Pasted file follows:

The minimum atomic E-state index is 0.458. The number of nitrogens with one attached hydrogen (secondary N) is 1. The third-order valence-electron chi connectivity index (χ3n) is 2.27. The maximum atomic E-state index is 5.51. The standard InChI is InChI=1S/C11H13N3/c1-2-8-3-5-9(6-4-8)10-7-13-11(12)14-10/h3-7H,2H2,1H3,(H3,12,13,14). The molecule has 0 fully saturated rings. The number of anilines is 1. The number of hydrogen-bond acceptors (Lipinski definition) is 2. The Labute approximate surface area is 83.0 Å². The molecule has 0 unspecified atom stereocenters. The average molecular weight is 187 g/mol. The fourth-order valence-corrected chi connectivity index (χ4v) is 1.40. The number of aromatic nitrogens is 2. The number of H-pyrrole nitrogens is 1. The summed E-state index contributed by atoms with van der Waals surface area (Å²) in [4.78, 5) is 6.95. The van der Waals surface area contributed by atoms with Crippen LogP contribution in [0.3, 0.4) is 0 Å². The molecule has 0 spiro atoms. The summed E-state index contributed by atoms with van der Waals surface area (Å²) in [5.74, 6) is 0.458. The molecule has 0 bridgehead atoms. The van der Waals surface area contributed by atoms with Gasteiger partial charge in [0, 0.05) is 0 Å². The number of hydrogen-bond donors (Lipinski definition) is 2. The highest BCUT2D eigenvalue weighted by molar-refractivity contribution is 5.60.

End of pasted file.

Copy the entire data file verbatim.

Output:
The minimum atomic E-state index is 0.458. The number of nitrogens with one attached hydrogen (secondary N) is 1. The third-order valence-electron chi connectivity index (χ3n) is 2.27. The maximum atomic E-state index is 5.51. The standard InChI is InChI=1S/C11H13N3/c1-2-8-3-5-9(6-4-8)10-7-13-11(12)14-10/h3-7H,2H2,1H3,(H3,12,13,14). The molecule has 0 fully saturated rings. The number of anilines is 1. The number of hydrogen-bond acceptors (Lipinski definition) is 2. The Labute approximate surface area is 83.0 Å². The molecule has 0 unspecified atom stereocenters. The average molecular weight is 187 g/mol. The fourth-order valence-corrected chi connectivity index (χ4v) is 1.40. The number of aromatic nitrogens is 2. The number of H-pyrrole nitrogens is 1. The summed E-state index contributed by atoms with van der Waals surface area (Å²) in [4.78, 5) is 6.95. The van der Waals surface area contributed by atoms with Crippen LogP contribution in [0.3, 0.4) is 0 Å². The molecule has 0 spiro atoms. The summed E-state index contributed by atoms with van der Waals surface area (Å²) in [5.74, 6) is 0.458. The molecule has 0 bridgehead atoms. The van der Waals surface area contributed by atoms with Gasteiger partial charge in [0, 0.05) is 0 Å². The number of hydrogen-bond donors (Lipinski definition) is 2. The highest BCUT2D eigenvalue weighted by molar-refractivity contribution is 5.60.